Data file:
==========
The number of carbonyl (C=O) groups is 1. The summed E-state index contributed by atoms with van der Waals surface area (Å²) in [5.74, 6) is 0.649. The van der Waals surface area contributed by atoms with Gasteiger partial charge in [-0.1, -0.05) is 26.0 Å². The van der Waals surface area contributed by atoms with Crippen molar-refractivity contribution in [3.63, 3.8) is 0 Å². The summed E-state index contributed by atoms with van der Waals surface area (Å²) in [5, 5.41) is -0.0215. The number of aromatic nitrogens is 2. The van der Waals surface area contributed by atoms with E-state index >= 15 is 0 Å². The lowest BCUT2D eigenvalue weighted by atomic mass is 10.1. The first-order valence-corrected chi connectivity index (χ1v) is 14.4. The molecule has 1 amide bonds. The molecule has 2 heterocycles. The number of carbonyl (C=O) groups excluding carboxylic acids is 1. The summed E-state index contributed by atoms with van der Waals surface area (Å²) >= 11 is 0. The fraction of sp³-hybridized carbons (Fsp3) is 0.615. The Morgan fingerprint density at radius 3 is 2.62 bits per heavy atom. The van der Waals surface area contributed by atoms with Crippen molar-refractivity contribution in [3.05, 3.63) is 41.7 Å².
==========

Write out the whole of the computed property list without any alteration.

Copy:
The number of carbonyl (C=O) groups is 1. The summed E-state index contributed by atoms with van der Waals surface area (Å²) in [5.74, 6) is 0.649. The van der Waals surface area contributed by atoms with Gasteiger partial charge in [-0.1, -0.05) is 26.0 Å². The van der Waals surface area contributed by atoms with Crippen molar-refractivity contribution in [3.63, 3.8) is 0 Å². The summed E-state index contributed by atoms with van der Waals surface area (Å²) in [5, 5.41) is -0.0215. The number of aromatic nitrogens is 2. The van der Waals surface area contributed by atoms with E-state index >= 15 is 0 Å². The lowest BCUT2D eigenvalue weighted by atomic mass is 10.1. The first-order valence-corrected chi connectivity index (χ1v) is 14.4. The molecule has 1 amide bonds. The molecule has 2 heterocycles. The number of carbonyl (C=O) groups excluding carboxylic acids is 1. The summed E-state index contributed by atoms with van der Waals surface area (Å²) >= 11 is 0. The fraction of sp³-hybridized carbons (Fsp3) is 0.615. The Morgan fingerprint density at radius 3 is 2.62 bits per heavy atom. The van der Waals surface area contributed by atoms with Crippen molar-refractivity contribution in [3.05, 3.63) is 41.7 Å².